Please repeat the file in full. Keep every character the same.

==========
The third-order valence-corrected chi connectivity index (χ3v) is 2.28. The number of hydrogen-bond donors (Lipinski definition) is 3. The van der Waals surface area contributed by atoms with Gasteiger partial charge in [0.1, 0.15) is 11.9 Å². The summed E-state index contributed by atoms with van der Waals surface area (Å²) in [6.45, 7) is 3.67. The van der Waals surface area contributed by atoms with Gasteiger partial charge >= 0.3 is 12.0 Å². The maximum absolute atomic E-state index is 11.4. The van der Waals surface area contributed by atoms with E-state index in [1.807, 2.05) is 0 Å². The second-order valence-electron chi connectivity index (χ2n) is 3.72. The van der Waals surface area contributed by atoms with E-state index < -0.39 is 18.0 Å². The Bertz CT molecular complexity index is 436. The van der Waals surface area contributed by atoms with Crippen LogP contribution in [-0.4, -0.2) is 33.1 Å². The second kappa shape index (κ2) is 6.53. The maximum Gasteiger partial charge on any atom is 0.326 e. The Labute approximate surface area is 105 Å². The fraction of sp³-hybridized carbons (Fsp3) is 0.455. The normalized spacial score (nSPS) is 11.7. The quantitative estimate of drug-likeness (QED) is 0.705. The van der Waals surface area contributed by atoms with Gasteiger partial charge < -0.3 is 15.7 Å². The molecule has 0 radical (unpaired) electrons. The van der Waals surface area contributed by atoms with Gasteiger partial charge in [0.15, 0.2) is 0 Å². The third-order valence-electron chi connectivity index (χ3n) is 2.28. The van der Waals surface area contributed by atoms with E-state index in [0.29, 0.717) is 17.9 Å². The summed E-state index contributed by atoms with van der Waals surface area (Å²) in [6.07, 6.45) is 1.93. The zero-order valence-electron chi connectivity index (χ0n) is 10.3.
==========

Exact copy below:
The third-order valence-corrected chi connectivity index (χ3v) is 2.28. The number of hydrogen-bond donors (Lipinski definition) is 3. The van der Waals surface area contributed by atoms with Gasteiger partial charge in [0.1, 0.15) is 11.9 Å². The summed E-state index contributed by atoms with van der Waals surface area (Å²) in [6.45, 7) is 3.67. The van der Waals surface area contributed by atoms with Gasteiger partial charge >= 0.3 is 12.0 Å². The maximum absolute atomic E-state index is 11.4. The van der Waals surface area contributed by atoms with E-state index in [1.807, 2.05) is 0 Å². The second-order valence-electron chi connectivity index (χ2n) is 3.72. The van der Waals surface area contributed by atoms with E-state index < -0.39 is 18.0 Å². The Bertz CT molecular complexity index is 436. The van der Waals surface area contributed by atoms with Crippen LogP contribution in [-0.4, -0.2) is 33.1 Å². The second kappa shape index (κ2) is 6.53. The maximum Gasteiger partial charge on any atom is 0.326 e. The Labute approximate surface area is 105 Å². The fraction of sp³-hybridized carbons (Fsp3) is 0.455. The normalized spacial score (nSPS) is 11.7. The quantitative estimate of drug-likeness (QED) is 0.705. The van der Waals surface area contributed by atoms with Gasteiger partial charge < -0.3 is 15.7 Å². The molecule has 0 radical (unpaired) electrons. The van der Waals surface area contributed by atoms with Gasteiger partial charge in [0.15, 0.2) is 0 Å². The third-order valence-electron chi connectivity index (χ3n) is 2.28. The van der Waals surface area contributed by atoms with E-state index in [0.29, 0.717) is 17.9 Å². The summed E-state index contributed by atoms with van der Waals surface area (Å²) in [6.07, 6.45) is 1.93. The zero-order valence-electron chi connectivity index (χ0n) is 10.3.